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It's a good book. Of course as you read it you'll be thinking I know EXACTLY who this character is based on, and WOW, this character is exactly like ****. Even with the predictability of parts of it, I found it very enjoyable.
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On the bright side, I'm only a couple of hours from the TX/OK border. So all I would have to do is just head north and make it across the Red River. :^P
Toggle Commented Apr 16, 2009 on Texas Governor Talks Secession at Queer Musings
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I remember that. I even shared your post with my friends on Facebook. So since you've experienced first hand the problems we could face if we end up with a mishmash of laws about who's married and who is in a civil union, you can appreciate even more why we are fighting for 100% marriage equality. It really has nothing to do with the religious aspect of marriage. I'm even OK with the fact that Vermont wrote into their legislation that churches don't have to perform same-sex marriages if they don't want to. Other than that one detail gays and lesbians in Vermont will now get to experience everything that the state offers heterosexual couples. They just won't get any benefits of federal recognition of their marriage yet.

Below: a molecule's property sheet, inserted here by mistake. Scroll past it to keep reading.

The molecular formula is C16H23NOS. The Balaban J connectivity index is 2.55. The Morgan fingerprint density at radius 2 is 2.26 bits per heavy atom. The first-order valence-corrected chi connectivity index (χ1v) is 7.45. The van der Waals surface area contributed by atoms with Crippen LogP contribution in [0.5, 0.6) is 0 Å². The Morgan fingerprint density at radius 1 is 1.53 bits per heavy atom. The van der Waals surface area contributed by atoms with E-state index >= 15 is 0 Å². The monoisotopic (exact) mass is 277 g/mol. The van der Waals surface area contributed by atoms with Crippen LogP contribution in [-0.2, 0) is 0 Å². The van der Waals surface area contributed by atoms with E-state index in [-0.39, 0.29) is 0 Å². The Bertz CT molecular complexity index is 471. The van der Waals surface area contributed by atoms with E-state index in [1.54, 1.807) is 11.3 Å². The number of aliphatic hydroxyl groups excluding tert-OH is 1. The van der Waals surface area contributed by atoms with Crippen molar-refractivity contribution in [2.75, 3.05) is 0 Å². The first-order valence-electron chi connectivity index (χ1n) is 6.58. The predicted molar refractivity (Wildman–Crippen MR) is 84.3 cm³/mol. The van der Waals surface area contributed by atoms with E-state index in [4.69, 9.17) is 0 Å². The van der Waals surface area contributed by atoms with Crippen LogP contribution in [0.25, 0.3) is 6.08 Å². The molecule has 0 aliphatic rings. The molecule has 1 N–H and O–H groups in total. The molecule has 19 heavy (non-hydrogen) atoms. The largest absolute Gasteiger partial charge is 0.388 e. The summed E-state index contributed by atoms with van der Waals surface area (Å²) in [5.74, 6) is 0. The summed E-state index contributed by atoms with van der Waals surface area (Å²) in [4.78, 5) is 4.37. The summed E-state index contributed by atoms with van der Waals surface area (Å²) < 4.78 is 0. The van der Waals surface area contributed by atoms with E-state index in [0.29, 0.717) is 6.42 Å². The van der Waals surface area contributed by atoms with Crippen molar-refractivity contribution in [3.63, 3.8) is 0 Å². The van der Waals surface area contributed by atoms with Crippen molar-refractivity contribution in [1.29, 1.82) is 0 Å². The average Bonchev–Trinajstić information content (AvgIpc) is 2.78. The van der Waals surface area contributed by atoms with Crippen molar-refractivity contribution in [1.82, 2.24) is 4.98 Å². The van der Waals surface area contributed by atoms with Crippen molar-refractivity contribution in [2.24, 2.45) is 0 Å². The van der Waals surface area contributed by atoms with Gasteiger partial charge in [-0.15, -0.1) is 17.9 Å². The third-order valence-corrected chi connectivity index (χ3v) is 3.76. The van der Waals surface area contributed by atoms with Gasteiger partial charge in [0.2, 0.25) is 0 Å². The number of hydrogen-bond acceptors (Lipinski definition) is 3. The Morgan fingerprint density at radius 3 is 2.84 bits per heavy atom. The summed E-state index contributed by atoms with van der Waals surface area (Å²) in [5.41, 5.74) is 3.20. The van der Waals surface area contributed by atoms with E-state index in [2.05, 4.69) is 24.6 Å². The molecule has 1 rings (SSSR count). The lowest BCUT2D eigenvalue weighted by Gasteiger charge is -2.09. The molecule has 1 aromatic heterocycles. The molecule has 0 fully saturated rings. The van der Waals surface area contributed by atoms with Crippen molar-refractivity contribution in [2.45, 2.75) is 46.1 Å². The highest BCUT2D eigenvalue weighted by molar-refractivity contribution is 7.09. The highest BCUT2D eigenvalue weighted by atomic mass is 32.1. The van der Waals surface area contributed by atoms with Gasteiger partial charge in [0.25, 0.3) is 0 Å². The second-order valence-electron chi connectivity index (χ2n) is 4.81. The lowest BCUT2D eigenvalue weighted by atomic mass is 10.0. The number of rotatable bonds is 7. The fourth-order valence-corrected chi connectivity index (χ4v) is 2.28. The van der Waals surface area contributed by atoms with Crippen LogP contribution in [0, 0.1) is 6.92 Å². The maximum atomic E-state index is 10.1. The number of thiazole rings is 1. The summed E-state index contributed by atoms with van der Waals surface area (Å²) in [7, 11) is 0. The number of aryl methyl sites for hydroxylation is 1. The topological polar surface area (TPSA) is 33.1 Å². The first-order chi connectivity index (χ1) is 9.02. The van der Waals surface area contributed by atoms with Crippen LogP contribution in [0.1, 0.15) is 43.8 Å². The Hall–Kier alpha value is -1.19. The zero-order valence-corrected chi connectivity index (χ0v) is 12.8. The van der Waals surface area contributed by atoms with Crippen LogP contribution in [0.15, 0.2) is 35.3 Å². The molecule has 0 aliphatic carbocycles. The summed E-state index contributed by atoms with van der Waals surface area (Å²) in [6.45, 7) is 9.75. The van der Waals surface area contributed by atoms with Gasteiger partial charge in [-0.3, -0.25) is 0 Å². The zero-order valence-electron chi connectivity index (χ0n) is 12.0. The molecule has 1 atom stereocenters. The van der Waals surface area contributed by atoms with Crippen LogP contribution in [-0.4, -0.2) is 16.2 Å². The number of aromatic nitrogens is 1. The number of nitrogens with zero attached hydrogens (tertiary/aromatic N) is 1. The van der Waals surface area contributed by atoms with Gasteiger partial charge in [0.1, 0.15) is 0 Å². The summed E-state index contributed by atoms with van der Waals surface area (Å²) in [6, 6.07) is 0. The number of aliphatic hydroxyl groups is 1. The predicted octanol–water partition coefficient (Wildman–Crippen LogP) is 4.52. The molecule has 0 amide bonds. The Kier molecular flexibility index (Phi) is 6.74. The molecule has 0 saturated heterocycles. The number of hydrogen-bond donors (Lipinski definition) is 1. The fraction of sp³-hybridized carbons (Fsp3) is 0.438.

Toggle Commented Apr 10, 2009 on Why Marriage Matters at Queer Musings
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I wish I could take credit for these ideas, but in all honesty I can't. I got to thinking about this thanks to an article I read talking about a city in Missouti that passed an ordinance starting a domestic partnership registry. I wish I could find that article now to use as source material, but one thing it mentioned was an example of a registered couple having a car wreck outside the city limits. When they got to the hospital in that city, they wouldn't have any legal standing as a couple. For me, it only stands to reason that if GLBT couples face those problems within their state, the same would be true on a national level if civil union laws varied by state.
Toggle Commented Apr 9, 2009 on Why Marriage Matters at Queer Musings